When I went to primary school we had a priest who used to visit who was the typical old fashioned Irish catholic priest, so he used to try and scare the living crap out of kids everyday for not praying, or not going to mass etc. I can remember one day he made a girl cry because she skipped mass on Sunday to compete in a horse riding competition!
But at the same time my mother was a teacher in the school and quite a dedicated Catholic too and she used to always reassure us to not pay too much attention to the Fathers threats because we were all good people etc.
Fortunately that priest left before I finished primary school and his successor was a much more accepting man who had no issues with me being an atheist and was more than willing to respect my decision. He never intimidated anyone into believing in hell or sins and all that!
So I guess I got lucky here in that I kinda came into education in Ireland as the old fashioned Catholic ways were on the way out (theyre still far too much of influence however! but thats another story).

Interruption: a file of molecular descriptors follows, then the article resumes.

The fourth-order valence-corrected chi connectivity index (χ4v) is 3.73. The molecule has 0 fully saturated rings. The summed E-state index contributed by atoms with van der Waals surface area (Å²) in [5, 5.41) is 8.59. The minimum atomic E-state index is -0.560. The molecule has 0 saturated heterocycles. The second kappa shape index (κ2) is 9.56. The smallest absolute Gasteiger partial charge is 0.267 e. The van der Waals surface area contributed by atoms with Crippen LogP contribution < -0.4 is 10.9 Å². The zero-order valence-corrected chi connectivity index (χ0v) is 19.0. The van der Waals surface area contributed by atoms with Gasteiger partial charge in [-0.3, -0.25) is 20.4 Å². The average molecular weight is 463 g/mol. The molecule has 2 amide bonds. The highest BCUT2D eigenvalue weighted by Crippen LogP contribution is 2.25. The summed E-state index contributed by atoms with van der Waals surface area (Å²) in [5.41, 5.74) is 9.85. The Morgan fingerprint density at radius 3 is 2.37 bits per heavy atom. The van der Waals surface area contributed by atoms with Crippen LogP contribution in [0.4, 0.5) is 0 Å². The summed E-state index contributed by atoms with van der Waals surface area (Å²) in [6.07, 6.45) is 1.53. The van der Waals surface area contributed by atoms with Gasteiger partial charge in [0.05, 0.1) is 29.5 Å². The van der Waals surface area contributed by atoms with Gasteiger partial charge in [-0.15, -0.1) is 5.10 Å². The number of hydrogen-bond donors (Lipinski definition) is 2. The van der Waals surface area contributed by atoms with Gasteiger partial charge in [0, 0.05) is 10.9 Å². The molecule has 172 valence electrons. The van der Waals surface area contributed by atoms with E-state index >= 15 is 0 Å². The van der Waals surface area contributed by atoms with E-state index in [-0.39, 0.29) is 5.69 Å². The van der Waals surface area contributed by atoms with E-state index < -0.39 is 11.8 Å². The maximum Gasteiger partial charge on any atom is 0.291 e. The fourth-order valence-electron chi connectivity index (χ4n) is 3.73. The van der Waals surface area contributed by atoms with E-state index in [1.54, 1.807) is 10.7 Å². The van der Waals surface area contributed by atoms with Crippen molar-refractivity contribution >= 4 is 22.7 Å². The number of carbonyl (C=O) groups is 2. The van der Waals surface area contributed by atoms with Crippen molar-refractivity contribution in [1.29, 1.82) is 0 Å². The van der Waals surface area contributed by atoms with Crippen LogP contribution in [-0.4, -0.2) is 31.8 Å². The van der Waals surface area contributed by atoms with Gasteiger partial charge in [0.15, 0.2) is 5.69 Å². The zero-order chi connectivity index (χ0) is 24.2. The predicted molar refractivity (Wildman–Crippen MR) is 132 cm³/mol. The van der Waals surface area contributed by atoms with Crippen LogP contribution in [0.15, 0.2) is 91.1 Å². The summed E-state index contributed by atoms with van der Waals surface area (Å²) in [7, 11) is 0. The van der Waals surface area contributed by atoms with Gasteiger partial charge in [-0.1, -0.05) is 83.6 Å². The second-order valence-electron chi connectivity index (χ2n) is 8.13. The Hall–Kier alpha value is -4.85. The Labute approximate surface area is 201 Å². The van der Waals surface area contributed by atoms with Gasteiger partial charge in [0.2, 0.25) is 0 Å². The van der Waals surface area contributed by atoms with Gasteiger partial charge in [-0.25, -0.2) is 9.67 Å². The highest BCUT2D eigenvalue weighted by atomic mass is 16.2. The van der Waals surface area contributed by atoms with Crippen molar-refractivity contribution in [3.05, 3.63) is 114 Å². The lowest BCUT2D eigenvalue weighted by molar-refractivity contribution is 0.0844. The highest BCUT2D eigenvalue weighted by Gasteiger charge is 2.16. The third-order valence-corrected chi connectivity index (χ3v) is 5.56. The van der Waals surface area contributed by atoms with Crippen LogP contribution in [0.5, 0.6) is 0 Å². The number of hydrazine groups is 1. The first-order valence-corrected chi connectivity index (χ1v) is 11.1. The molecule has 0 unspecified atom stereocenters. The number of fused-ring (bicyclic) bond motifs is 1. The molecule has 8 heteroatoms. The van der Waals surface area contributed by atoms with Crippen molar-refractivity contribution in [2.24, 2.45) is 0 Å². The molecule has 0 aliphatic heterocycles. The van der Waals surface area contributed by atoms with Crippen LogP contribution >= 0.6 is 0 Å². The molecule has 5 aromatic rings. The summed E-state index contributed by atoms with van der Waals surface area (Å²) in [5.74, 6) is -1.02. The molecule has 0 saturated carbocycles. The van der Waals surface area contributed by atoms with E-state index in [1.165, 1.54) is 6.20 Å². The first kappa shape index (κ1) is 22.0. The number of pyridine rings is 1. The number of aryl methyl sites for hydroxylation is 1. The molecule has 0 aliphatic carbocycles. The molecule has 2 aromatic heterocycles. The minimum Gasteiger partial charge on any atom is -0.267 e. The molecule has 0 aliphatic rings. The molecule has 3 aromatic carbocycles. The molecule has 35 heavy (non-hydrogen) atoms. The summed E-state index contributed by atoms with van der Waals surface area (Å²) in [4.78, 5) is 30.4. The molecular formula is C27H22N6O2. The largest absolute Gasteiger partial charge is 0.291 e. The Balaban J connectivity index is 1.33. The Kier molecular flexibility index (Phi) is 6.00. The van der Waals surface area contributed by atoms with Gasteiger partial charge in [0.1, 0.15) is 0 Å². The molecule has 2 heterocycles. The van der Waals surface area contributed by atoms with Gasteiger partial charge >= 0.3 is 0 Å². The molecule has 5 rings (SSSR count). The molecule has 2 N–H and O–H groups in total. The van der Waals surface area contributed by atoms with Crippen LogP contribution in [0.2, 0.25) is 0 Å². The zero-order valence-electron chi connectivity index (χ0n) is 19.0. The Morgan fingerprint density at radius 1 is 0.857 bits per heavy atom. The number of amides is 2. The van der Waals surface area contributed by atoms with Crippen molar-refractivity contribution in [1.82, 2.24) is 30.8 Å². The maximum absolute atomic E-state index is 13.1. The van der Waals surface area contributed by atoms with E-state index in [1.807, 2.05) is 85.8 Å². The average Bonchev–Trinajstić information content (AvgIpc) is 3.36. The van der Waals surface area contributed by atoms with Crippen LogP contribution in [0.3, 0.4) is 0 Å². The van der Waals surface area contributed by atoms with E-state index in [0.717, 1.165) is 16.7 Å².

I never really experienced outside of education either. Catholicism in Ireland tends to stay away from the 'fire and brimstone' imagery and basis itself more on moral/ethical teaching.
The one scary thing I do remember as a child though is confession, that was the one time when you got the whole 'you're going to hell' treatment.
When I was ten, my mother decided near bedtime to talk to my brother and I about Hell. It was a devastating experience: she described it in all its horrifying detail, complete with fire and torture and a complete life without God. And she said it with as calm a voice as she could muster, because she was clearly terrified of discussing it, despite her interest in telling us something she thought was something good for our spiritual health.
The worst of it was while I was crying in horror, I asked her, "Isn't there any way to escape?" She said, "No." I cried myself to sleep that night.